Ponoko, a New Zealand company that started in 2007, is a marketplace for fabbing, sharing, selling, and buying products with laser cutting, 3d printing (with many materials) and hardware in the same project. Ponoko started offering only laser cutting, and the other technologies have been added in 2010. 5 digital factories in Wellington, San Francisco, Berlin, Milan and London were established in 2008: each hub is locally owned and operated; therefore pricing, materials, support, delivery and business terms may vary between them. Ponoko gets paid based on the cost of the materials plus $2 for every minute the laser cutter is used. Ponoko now offers a Prime month subscription (at $ 39,00 per month), which has more advantages, services and lower prices compared to the Free account (though Prime is only available for orders made at the NZ and US making hubs). Unlike Shapeways, Ponoko does not require any setup fees or minimum order size. In 2009, Ponoko was reported to have a revenue of $250,000 a year.
100k Garages is a community of workshops with digital fabrication tools (most of them are located in the USA and Europe), supported by machine manufacturer ShopBot and the digital fabrication service Ponoko. 100k Garages provides a marketplace for professional manufacturing services with zero fees (transactions amongs designers and fabbers are in US $), rather than offering shop access to makers. A similar but non-commercial(and open source) service called MAKERFACTORY has opened recently.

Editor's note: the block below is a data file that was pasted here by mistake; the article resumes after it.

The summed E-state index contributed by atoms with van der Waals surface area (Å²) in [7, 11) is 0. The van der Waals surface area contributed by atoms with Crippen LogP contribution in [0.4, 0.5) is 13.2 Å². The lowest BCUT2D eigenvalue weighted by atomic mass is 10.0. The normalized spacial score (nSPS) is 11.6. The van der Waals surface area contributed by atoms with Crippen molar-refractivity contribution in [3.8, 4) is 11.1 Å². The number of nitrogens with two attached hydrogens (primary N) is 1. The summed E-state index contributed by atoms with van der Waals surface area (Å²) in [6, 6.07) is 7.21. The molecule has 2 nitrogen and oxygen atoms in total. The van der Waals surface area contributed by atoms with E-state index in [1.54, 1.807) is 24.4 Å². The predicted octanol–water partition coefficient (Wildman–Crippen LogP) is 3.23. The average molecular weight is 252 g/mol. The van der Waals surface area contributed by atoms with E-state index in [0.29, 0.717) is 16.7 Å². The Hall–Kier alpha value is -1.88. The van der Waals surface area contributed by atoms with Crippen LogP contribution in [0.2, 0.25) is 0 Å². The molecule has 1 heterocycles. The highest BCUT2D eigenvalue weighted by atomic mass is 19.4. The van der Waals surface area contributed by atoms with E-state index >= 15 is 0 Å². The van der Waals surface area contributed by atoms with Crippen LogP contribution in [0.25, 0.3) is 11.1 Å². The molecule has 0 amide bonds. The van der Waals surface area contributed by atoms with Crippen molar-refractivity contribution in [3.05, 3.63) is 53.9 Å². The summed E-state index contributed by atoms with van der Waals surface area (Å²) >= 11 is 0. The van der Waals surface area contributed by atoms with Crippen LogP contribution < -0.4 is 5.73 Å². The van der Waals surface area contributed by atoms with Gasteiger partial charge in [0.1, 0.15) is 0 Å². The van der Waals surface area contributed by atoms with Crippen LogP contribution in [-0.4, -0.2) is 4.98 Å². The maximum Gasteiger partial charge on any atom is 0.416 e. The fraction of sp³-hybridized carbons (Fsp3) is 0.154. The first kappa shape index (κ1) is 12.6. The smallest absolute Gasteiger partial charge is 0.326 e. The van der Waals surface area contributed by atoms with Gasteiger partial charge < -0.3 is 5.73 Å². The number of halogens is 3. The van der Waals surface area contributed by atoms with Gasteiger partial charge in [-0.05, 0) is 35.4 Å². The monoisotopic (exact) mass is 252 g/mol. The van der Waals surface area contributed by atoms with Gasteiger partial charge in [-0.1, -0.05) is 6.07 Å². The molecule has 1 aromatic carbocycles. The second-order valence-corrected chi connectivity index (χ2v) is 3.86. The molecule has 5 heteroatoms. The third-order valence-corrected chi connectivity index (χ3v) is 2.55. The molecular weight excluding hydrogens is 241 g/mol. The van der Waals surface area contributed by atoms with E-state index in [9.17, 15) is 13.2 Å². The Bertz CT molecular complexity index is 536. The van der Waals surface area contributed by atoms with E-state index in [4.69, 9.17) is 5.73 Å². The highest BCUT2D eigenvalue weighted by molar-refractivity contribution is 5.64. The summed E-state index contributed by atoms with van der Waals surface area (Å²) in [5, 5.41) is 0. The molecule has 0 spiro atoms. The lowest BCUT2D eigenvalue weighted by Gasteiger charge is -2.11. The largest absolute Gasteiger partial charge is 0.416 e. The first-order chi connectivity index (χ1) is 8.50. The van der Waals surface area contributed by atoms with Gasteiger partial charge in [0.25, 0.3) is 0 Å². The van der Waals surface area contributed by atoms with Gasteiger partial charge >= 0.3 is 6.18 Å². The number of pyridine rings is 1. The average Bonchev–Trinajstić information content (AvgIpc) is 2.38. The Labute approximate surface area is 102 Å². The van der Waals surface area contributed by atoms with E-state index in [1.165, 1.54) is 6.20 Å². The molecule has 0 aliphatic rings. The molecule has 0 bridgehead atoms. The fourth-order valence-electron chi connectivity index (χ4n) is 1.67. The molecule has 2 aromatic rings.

TechShop is a chain of member-based workshops in the USA equipped with typical machine shop tools (welding stations, laser cutters, milling machines) and corresponding design software. Access to the workshop is through monthly ($ 125) or yearly membership ($ 1200) for individual membership, but there are also student, family, corporate or one day memberships available. TechShop also offers services like Personal Prototyping, Personal Consulting and Personal Training at $95.00/hour, with a 2-hour minimum (up to 3 additional attendees to Personal Training are permitted at $30/hour each one)." (http://www.openp2pdesign.org/2011/fabbing/business-models-for-fab-labs/)